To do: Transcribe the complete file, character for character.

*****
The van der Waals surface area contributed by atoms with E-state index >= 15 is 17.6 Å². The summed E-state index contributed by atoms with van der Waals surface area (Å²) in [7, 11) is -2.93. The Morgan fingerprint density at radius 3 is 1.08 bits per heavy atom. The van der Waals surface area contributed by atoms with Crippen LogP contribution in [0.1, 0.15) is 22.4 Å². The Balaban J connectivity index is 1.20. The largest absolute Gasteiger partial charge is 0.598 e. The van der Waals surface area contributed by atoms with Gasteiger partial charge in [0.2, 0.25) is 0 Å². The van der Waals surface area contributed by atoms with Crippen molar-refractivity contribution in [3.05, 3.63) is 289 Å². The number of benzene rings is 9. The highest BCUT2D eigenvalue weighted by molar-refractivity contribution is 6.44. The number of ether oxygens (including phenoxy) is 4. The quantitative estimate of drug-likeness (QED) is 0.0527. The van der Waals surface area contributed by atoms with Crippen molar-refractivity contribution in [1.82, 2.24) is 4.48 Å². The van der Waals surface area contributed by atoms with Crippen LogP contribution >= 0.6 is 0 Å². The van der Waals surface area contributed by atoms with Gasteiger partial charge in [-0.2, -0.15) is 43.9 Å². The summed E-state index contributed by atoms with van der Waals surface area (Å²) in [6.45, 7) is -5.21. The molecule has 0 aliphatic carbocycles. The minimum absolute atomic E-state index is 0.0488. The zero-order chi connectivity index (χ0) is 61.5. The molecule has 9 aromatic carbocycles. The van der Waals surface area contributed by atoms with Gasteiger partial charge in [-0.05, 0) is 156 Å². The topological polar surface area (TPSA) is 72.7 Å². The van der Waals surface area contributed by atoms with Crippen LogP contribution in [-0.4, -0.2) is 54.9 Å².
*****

The van der Waals surface area contributed by atoms with E-state index >= 15 is 17.6 Å². The summed E-state index contributed by atoms with van der Waals surface area (Å²) in [7, 11) is -2.93. The Morgan fingerprint density at radius 3 is 1.08 bits per heavy atom. The van der Waals surface area contributed by atoms with Crippen LogP contribution in [0.1, 0.15) is 22.4 Å². The Balaban J connectivity index is 1.20. The largest absolute Gasteiger partial charge is 0.598 e. The van der Waals surface area contributed by atoms with Gasteiger partial charge in [0.2, 0.25) is 0 Å². The van der Waals surface area contributed by atoms with Crippen molar-refractivity contribution in [3.05, 3.63) is 289 Å². The number of benzene rings is 9. The highest BCUT2D eigenvalue weighted by molar-refractivity contribution is 6.44. The number of ether oxygens (including phenoxy) is 4. The quantitative estimate of drug-likeness (QED) is 0.0527. The van der Waals surface area contributed by atoms with Crippen molar-refractivity contribution in [1.82, 2.24) is 4.48 Å². The van der Waals surface area contributed by atoms with Crippen LogP contribution >= 0.6 is 0 Å². The van der Waals surface area contributed by atoms with Gasteiger partial charge in [-0.2, -0.15) is 43.9 Å². The summed E-state index contributed by atoms with van der Waals surface area (Å²) in [6.45, 7) is -5.21. The molecule has 0 aliphatic carbocycles. The minimum absolute atomic E-state index is 0.0488. The zero-order chi connectivity index (χ0) is 61.5. The molecule has 9 aromatic carbocycles. The van der Waals surface area contributed by atoms with Gasteiger partial charge in [-0.05, 0) is 156 Å². The topological polar surface area (TPSA) is 72.7 Å². The van der Waals surface area contributed by atoms with Crippen LogP contribution in [-0.4, -0.2) is 54.9 Å².